Her face hardened in determination, jaw clenching, looking Tenzin in the eye with a vicious smile. "And it's not gonna happen."
“Ah, yes. Too much sleeping.” Tenzin laughed, and there was something both sly and greatly amused by it. She gave Jacinda time to process the question. It wasn’t a pleasant one, truth told. That kind of self-honesty rarely was. She scented the changes in the other woman more than she observed them, and was mostly quiet while the emotions worked themselves through properly. She didn’t offer comfort. It wasn’t that kind of pain. And sometimes it just needed to be felt.

“Hierarchy important,” she said eventually. “Can’t complain for that. Can’t wonder why it made sense for the time.” The words were solemn, but didn’t offer an excuse; it was a purely practical observation, because she understood more than most the sense of belonging to something outside of yourself. Jacinda would have to make peace with her own conscience for the rest, for how long she had lived that way and why, but Tenzin would listen without judgement.

It hit hard and vicious as teeth snapping a throat, that burst from subconscious to active thought.

“Ah, maybe apology step too fast. Doubt he feel nice for woman who tries to kill him? Action matter more. Let him see that, means more than words. And even if he never sees, Jacinda, matters here most of all.” She tapped her own heart again, brows aloft in punctuation of how important she considered that last part.

Tenzin’s own resolutions about the girl had already been made, in quieter but no less iron terms. She had lived months to the Athari’s rules, but her boundaries had never shifted, and she would continue to operate amongst them while she could -- and while the Great Destroyer still breathed. As long as her brethren lived in flux, leaderless, she had little choice, else risk being hunted herself. Jacinda burned hot as flame. They would need to be careful of that. “Thinking careful. They would hunt us for this, your brothers and sisters.”
Jacinda's eyes narrowed, but her grin went lopsided as she chuckled. "Yeah...I guess. It's not like the last time he saw me was one he enjoyed." Nope, not even a little bit. But Ten's words were encouraging nonetheless. Actions mattered.

And strangely, even if Nox never knew how sorry she was, how she had finally rejected the cult-like hold the Atharim- at least the Regan/Regus (odd, that, she thought. So similar in many ways.) Atharim- held over her, well, Ten knew.

And she realized, even that didn't matter. She knew. And that was enough.

Strangely, she felt free. Like a freedom she had never experienced. Her thoughts were her own. There was no...orthodoxy to adhere to. No question to quash. She could know the answer or not. She could believe what she wanted. She could choose to hunt what she chose. Could safeguard and protect those who needed it.

Like Sterling. Her smile transformed into one of warmth and confidence. "I promise, Tenzin. I won't blow anything up. I won't be stupid. But even if it means all my 'brothers and sisters' come for me, I don't care. I don't accept their standard anymore. I am done being a tool. I am done being a hunter."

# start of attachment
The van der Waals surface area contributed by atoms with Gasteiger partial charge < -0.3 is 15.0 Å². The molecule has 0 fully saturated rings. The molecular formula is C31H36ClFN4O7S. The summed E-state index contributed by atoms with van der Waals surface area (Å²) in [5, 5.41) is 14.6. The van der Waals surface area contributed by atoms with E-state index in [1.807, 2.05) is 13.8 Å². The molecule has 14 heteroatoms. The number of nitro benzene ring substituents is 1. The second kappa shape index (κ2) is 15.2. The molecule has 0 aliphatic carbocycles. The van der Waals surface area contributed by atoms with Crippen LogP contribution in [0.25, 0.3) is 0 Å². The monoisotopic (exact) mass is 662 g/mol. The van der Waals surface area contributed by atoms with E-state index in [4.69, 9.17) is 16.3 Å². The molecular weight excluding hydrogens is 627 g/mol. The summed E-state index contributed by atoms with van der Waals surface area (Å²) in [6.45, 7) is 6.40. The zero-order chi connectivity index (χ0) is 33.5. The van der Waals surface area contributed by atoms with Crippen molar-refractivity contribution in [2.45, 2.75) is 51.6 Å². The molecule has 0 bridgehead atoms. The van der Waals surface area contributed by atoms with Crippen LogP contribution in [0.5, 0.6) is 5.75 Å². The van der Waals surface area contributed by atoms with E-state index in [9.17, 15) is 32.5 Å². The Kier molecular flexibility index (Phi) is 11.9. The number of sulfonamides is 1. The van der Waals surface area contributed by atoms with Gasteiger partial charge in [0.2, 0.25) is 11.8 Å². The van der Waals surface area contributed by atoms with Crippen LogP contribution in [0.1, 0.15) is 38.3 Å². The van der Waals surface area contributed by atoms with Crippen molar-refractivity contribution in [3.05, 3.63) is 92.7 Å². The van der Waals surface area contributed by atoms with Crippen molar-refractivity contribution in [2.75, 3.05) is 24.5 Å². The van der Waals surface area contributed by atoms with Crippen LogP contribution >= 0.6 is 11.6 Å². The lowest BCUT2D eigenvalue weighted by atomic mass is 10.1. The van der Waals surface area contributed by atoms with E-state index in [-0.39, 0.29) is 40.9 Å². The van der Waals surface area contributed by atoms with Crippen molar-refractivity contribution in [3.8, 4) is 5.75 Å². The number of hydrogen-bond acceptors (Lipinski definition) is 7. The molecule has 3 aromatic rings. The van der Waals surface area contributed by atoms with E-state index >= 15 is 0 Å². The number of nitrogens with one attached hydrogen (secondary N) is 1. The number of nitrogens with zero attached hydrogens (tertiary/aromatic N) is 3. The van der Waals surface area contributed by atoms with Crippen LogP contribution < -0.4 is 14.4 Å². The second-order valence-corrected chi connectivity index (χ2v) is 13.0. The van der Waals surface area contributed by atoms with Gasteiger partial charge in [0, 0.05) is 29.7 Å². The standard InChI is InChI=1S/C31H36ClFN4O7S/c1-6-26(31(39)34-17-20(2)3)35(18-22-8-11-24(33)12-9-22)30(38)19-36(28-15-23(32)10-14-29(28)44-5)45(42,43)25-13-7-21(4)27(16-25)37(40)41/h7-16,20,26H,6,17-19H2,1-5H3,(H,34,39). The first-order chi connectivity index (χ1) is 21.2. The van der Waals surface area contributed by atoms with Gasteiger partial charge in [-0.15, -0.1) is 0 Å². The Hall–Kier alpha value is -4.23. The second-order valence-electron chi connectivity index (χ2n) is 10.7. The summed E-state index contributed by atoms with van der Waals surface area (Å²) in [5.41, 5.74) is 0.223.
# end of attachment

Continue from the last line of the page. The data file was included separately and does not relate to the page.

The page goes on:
Her eye flicked down to the inked patterns on Tenzin's arm. Her hand reached out, fingertips lightly tracing the ouroboros amid the whorls. It stood out only because Ten had pointed it out. Her fingers wanted to explore the entire pattern, to learn this woman's story, painfully and painstakingly needled into her skin over hours and days and decades.

 She knew. Tattoos were personal, an expression of the inner person on the outer body. A declaration of who you were.

She traced the smake eating its tail lightly, eyes tentatively meeting Tenzin's. Her nostrils flared and the light seemed to...dim and surge at the same time. An oath. She was taking an oath. "I am a Guardian," she said with finality.

Her heart pounded, the feel of the pulse in her fingers against Tenzin's skin. A part of her wondered if it was Tenzin's heartbeat she felt.

Hoped for it, for some reason. She wasn't sure why. Only that this woman's...feelings mattered. She was important, and she stared into those dark mysterious eyes, trying to understand what she was feeling.

And strangely, the scent of pine permeated and she felt as though she were falling.

But her breath was slow and steady- despite the fear of opening up like this- her touch soft and gentle, and she watched for a sign.
Her lips quirked a smile for Jacinda’s promise. It was never an easy thing to ignore one's own nature, and seldom good for the soul either, but they had each other to rely upon for strength -- and to snap circling predators away. Given the dissolution she had witnessed on these shores she wondered if it was inevitable for the Athari to become so many poor splinters. It grieved her somewhat, to know that now of all times the pack would not be strong, for now was when it most needed to be.